Could you please tell us how you went about writing the gym membership contract? Did you just rock up to your solicitor and say "Hey, I need a gym membership contact for my automated gym?"
Kinda weird to take over a building and the owner then says you can't ... use some of it / move stuff...
You certainly made a great choice in the long run though.
Do you have someone come in and clean each day? Can't imagine you can automate that (roombas aren't that good yet...), granted as far as costs goes that is probabbly pretty low for a regular gig like that.
On the topic of more expensive licensing for some customers, I forgot to mention that for commercial entities it costs $200, but that accounts only for something like 5% of sales, since it's mostly academics who want to make pretty plots for their publications.
A site I built to teach myself bodyweight fitness (from a routine I found on reddit) -- grew a userbase and built up more detailed tracking, configuration, and usability.
The MRR is a bit hard to calculate right now (since I charge annually), but somewhere in the $500 - $1000 range.
Edit: This app grew from feelings of being stuck / burned out / almost depressed that can come from being in front of the computer too much. I was trying to build another startup out of college from my parents' house, and was having little progress or social interaction. There's been a number of threads about depression on HN recently, I felt the same. I realized I needed to be able to work out, but had no good gym accessible at the time, thus this little project was born (and went on to be more successful than the app I was initially trying to work on).
Brings in around $500-$1000 per month of revenue (when in stock haha). I started just to learn how to lay out a circuit board and make my own embedded device, just kind of took off.
Using the U2F protocol is nice, since it's a standard and the PC side infrastructure is all there for the users to use it. I just have to do the hardware development :)
Also, I'm working on a new U2F token. It supports FIDO2 (password replacement protocol, upgrade to U2F), NFC, USB-C, and will have a nice case. If you're interested, sign up here, we'll be releasing more news soon :)
Either a month or a quarter would be fantastic (Nov 18 or Q3 18).
Makes ~$1,000 a month gross, lot less after AWS costs.
I've had it for a long time, but haven't done much with it because of my primary business. After I sold that I spent the last year playing with some ideas and testing. I am working to get a new design up and just partnered with a friend to redo the arch and let him see what ideas he has to better monetize it.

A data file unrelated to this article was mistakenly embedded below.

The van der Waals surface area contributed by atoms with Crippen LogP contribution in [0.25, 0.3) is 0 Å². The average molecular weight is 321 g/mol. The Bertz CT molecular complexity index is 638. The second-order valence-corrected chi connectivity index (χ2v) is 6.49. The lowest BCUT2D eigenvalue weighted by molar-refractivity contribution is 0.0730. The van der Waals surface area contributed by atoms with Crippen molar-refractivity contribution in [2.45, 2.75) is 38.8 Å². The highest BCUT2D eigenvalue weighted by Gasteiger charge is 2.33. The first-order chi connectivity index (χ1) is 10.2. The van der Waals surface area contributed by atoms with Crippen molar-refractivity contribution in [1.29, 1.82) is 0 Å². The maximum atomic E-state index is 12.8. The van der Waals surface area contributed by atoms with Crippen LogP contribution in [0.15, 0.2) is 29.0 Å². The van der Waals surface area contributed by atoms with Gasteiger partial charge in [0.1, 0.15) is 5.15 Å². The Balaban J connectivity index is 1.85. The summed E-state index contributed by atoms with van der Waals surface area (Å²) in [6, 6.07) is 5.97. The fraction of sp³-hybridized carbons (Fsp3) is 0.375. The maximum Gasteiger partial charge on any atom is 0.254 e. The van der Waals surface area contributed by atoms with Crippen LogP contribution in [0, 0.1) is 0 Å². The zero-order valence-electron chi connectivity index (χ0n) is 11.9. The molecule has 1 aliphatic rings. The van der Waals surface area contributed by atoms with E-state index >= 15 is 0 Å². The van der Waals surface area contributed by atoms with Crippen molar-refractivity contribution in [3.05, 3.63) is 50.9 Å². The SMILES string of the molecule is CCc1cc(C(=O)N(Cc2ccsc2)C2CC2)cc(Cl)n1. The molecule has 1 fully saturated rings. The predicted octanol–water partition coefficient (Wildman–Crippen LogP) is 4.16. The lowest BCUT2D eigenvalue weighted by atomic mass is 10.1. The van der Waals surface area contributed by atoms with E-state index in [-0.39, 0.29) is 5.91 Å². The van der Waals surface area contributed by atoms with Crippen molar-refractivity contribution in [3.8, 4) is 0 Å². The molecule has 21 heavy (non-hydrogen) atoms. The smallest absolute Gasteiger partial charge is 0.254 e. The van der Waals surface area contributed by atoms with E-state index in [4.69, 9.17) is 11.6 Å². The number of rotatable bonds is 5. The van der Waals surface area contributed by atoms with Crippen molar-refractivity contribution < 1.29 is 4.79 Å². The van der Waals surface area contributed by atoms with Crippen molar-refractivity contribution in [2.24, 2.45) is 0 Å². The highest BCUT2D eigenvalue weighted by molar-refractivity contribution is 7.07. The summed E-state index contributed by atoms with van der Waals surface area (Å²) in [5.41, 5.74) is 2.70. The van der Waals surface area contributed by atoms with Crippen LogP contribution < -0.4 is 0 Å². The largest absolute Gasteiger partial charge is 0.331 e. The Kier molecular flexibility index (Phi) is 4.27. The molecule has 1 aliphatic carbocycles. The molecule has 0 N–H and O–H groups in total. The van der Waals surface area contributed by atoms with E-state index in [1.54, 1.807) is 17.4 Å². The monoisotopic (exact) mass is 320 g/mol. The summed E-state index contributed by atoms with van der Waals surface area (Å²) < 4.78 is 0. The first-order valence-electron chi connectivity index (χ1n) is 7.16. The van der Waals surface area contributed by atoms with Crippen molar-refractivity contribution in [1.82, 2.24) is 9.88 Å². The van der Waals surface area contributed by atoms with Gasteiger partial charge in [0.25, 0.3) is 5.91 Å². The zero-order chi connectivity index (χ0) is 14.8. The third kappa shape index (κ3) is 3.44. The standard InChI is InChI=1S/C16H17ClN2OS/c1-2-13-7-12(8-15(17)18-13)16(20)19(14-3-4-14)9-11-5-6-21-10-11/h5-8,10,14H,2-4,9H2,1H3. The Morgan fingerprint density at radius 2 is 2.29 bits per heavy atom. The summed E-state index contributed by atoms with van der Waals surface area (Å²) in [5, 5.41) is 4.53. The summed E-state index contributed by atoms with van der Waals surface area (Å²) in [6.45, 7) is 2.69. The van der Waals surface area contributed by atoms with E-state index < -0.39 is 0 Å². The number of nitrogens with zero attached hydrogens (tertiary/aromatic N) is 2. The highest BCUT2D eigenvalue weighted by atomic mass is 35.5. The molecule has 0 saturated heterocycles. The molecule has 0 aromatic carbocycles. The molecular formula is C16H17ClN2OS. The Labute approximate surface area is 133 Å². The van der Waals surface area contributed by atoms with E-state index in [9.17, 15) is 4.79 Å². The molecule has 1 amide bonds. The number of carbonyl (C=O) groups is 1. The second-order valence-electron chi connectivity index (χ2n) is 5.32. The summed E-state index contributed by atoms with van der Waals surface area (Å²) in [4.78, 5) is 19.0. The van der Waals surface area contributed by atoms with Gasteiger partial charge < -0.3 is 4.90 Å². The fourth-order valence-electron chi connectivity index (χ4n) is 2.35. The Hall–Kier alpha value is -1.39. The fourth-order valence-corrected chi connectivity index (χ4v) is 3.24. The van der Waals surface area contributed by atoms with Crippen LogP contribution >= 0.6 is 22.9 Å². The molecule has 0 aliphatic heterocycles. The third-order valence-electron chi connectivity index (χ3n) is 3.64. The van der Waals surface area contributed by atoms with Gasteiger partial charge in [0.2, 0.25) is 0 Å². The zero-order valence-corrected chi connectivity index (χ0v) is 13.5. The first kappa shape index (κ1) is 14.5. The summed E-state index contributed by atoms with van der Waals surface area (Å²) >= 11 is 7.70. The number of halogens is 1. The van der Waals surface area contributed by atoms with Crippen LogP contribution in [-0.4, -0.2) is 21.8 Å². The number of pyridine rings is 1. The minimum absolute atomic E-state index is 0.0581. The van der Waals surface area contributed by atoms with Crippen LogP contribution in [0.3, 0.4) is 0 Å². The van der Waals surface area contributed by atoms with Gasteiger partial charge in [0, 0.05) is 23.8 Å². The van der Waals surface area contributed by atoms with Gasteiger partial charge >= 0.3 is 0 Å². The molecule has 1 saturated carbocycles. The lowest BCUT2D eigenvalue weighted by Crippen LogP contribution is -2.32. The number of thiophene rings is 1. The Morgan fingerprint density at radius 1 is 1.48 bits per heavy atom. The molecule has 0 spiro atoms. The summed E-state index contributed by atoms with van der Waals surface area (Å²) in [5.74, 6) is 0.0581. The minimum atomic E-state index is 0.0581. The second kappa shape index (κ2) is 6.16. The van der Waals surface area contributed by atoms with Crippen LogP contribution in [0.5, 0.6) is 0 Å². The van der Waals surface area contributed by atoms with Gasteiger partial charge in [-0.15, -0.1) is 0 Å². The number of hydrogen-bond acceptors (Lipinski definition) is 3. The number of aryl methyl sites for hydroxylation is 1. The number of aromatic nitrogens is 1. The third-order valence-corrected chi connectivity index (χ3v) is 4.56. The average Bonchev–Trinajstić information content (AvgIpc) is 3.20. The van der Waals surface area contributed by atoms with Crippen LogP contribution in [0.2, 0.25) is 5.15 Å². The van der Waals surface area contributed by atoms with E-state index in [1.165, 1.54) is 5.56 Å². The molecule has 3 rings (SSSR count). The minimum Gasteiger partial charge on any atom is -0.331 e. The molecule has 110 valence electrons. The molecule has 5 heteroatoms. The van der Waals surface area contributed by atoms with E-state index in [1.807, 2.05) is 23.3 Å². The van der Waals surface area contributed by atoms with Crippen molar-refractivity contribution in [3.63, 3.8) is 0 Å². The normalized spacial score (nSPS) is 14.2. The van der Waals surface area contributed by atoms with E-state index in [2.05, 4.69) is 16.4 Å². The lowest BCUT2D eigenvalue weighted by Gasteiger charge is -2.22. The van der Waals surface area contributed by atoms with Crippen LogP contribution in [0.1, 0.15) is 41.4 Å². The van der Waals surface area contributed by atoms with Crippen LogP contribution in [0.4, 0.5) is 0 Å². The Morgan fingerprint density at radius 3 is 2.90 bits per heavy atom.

We've just invested more in the code base to offer more features within our app, but kept things pretty simple at the start. Releasing in a couple of weeks!
Development time was about 4 months to an MVP. 2 developers, but one was an absolute rockstar. Maintained by 2 guys now (1 of whom is an original developer). Also have a small sales team, composed of 5 contractors.
Our app is loved by our customers, and especially so because it's a light PWA that feels native.
We also offer a free forever tier and are also integrated with UK tax authorities to submit company taxes online (this will be mandatory from 2019 onwards).
Our support is considered to be really good, because we bend over backwards for our clients. We listen to them and add features they ask for as quickly as we can.
We have in built project management and time tracking, and we're making this functionality better in our upcoming release.
Our quality of service and the easiness of our app seems to win us clients from the likes of Sage, QuickBooks and Xero. Try them all, and then try Bx - I hope the difference is obvious!
Also, just FYI -- your FAQ contains an outdated reference:
API currently in beta, but will be available by mid November 2017
Despite everything I thought I knew, the project was significantly more challenging than I expected. Writing accounting software itself is conceptually not that hard, BUT, putting a scalable analytics framework around it is hard. Optimising queries to get the most of your metal is hard. Writing a PWA and making it feel native is hard. These are not obvious considerations when you think about writing accounting software, but take up a lot of time when you're faced with them during the development process.
Almost all the things I thought were minor considerations were actually very challenging projects in their own right. They were also excellent learning experiences.
And yes, the API is in fact now live, but only for corporate clients. We found most small businesses don't really need it, and some people even tried to game our rate limits, so we disabled it. We're releasing a new, more robust API very soon.
Also, now that we have some cash, we're also going to improve the landing page, add some tutorials, maybe even start a blog and do some marketing.
P.S. I never really involved an accountant for advice because I wanted to stay away from accounting jargon in the app. No journals or ledgers etc. Just simple terminology anyone can understand. I showed it to my accountant a couple of months ago, and he was actually very impressed. In fact, he's started using it with his clients to record their sales and purchase more efficiently. I can't really ask for a better seal of approval :)
Having W2 and 1099 income like this is advantageous as well. First, I max out my social security tax at my main employer which means my side income is social security tax free. Second, I max out my 401k employee contribution of $18,500 at my main employer. I then have an Individual 401k with Vanguard where I take about 20% of my profits and deposit that as the employer portion which lowers my federal taxes substantially. I take a good portion of what's left and deposit that in a 529 account for my kids which my state gives a tax deduction for that on state taxes.
My smaller client was just a friend that I met through my kids' school. My larger client I met while studying for a programming certification at a baseball clinic my oldest son attended. A guy who owned a local business saw me with a thick book and approached me with, "Are you in IT?"
I've got some imposter syndrome/esteem issues I find it hard to pitch > $50/hour for my services... (I'm in utah)..
Average pay around here is also like $70-80k which I think is something like $35-40/hour, so again $150/hr just seems really high... I'd love to get $100/hour freelancing..
You need to account for time not working, such as paid holidays, vacation and sick time. Also, you need to factor the amount the company pays in addition to the salary such as payroll tax, benefits, cost of the space, tools and amenities to let the employee do their job. These are all costs that will be absorbed by the freelancer.